Home / View Point / Letters to the Editor / Dear Editor: A house for Mr T&T? Country FirsTT asks citizens to back bid for HDC fairness

Dear Editor: A house for Mr T&T? Country FirsTT asks citizens to back bid for HDC fairness

“There are currently—and this is a figure that comes from the HDC itself—180,000 applicants on the HDC’s books, which is just about 12% of the entire population. That is no surprise.

“The surprise is that, despite the length of the waiting list, there are several developments all across the country where HDC units stand empty, abandoned, incomplete and/or in various states of disrepair.”

The following Letter to the Editor, which deals with the perceived unfairness of the HDC’s system for allocating houses to applicants, was submitted to Wired868 by Daren McLeod on behalf of Country FirsTT:

Photo: The Fidelis Heights HDC compound, for high-, some say, rather than low- and middle-income earners.
(Copyright Trinidad Guardian)

It sounds like a joke but it’s a statement of fact, galling fact: there are people who put in an application for a house 40 years ago, yes, forty years, and are still waiting for a house.

So Country FirsTT is not laughing but trying very hard to get the Housing Development Corporation (HDC) to do something about fulfilling their mandate.

And trying very hard to get you to do likewise.

In April of this year, Country FirsTT requested of the Housing Minister that he or the HDC provide public information about the exact number of existing units which have not been distributed, the number of those which are habitable and the number that are not.

There was no response.

As a follow-up, Country FirsTT recently designed a petition demanding the abolition of the lottery system used by the HDC for allocating 60% of the available housing to applicants. The petition also demands that all new construction be halted until all vacant habitable units have been allocated to qualifying applicants and that this allocation NOT take place, as tends to be the practice, at election or Christmas time.

Photo: Current Minister of Housing and Urban Development Randall Mitchell.
(Courtesy IRCP.Gov)

Click HERE for the petition:

And here, at some length, is why we think it is necessary:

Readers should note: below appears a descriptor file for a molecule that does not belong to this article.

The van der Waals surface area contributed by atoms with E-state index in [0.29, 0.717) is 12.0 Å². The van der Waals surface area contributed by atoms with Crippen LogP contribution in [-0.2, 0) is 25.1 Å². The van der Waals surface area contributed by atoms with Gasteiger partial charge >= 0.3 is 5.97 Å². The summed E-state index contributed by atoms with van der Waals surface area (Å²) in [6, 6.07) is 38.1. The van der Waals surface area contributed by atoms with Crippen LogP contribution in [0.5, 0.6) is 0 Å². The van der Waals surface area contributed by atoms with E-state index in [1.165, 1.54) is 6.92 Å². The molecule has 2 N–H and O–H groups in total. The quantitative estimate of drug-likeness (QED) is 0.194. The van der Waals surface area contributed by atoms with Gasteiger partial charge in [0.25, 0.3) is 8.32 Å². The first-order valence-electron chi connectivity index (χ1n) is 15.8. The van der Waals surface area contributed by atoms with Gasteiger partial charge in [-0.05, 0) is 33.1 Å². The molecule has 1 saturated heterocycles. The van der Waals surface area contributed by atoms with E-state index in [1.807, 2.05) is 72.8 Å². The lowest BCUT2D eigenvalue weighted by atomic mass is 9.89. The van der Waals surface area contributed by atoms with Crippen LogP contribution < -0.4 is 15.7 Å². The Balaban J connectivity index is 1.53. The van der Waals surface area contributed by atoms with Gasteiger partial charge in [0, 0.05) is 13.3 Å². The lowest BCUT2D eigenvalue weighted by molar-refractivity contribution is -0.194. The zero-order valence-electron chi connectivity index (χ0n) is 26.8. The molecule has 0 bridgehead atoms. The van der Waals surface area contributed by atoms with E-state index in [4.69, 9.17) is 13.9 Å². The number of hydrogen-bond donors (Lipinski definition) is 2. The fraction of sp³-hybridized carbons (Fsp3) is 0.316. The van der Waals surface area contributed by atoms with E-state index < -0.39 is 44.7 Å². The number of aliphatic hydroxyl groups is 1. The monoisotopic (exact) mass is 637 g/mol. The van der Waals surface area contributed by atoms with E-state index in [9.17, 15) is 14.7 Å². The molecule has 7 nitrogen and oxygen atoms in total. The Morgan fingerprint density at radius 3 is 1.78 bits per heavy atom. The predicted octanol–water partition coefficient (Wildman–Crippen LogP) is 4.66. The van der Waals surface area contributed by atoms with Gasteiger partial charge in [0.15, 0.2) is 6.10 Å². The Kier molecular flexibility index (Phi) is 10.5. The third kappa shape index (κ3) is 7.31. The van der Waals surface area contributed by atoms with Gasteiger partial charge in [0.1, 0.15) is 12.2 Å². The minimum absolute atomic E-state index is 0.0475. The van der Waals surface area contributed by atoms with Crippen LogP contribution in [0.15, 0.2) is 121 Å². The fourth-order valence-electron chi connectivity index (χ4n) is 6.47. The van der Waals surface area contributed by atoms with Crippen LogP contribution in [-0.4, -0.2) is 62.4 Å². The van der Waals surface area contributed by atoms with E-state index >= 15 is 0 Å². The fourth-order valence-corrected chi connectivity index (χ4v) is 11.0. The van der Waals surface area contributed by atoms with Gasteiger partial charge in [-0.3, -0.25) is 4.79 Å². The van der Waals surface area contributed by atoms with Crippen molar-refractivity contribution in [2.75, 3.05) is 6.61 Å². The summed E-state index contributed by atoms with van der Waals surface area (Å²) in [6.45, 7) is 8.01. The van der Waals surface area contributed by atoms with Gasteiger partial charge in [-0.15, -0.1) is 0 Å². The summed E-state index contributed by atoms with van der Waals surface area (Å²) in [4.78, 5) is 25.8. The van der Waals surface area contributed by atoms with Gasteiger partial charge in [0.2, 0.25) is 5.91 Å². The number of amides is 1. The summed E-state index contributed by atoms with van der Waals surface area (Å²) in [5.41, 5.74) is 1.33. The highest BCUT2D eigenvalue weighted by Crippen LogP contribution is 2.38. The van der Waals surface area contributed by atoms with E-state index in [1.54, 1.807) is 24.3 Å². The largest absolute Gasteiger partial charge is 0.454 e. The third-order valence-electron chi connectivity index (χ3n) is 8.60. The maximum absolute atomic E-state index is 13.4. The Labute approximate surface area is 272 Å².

The HDC only came into being in 2005, when the Trinidad and Tobago Housing Development Corporation Act replaced the National Housing Authority (NHA) with it. Its statutory mandate included, among other things, to provide affordable shelter and associated community facilities for low- and middle-income persons and to carry out the broad policy of the government in relation to housing.

Country FirsTT is satisfied that the HDC has NOT so far done that.

There are currently–and this is a figure that comes from the HDC itself–180,000 applicants on the HDC’s books, which is just about 12% of the entire population. That is no surprise.

The surprise is that, despite the length of the waiting list, there are several developments all across the country where HDC units stand empty, abandoned, incomplete and/or in various states of disrepair.

Photo: Mr Bean just missed out on a Cabinet position in the PP government.

Now, housing has always been a much sought-after commodity in Trinidad and Tobago where, for a long time in the immediate pre-Independence years, children were “black people riches.” All of these children needed houses of their own in the 1970s and 1980s and more and more of them were able to afford them after the first oil boom hit in the mid-70s. The then NHA and now HDC was thus always inundated with applicants who soon became too numerous for the housing needs of all of them to be met.

Nowadays, the situation is made much worse by the influx of foreigners who, following the oil money, have come to T&T. Unable to find housing, they have moved in on the State’s or other people’s lands and their numbers have swollen to the thousands. And many of those locals who are unable to find suitable accommodation of their own have followed suit.

So there are literally thousands of families feeling the pressure. Some live in dilapidated structures which they will not repair because that will make it impossible for them to pay the deposit if the HDC calls them tomorrow. They reckon that it will be better to have a few months’ installments in hand in the event that call comes than to inject what funds they do have into a home which they may soon have to leave when that call does come.

Others pay rents which entitle them to nothing but a largely inadequate place to stay. Still others remain cooped up in cramped spaces with little or no privacy, hoping against hope that they will get that HDC call and so be able to move their children into a less stultifying space before they progress out of childhood into adolescence.

And all the time the pressure on the HDC grows.

Photo: Many citizens are reduced to desperate measures to secure proper housing.

But how does the HDC deal with this growing pressure? In a word, badly. They have experimented with various systems, none arguably more unsatisfactory than the current lottery system. Few people truly benefit from this lottery system, well, few bona fide applicants anyway.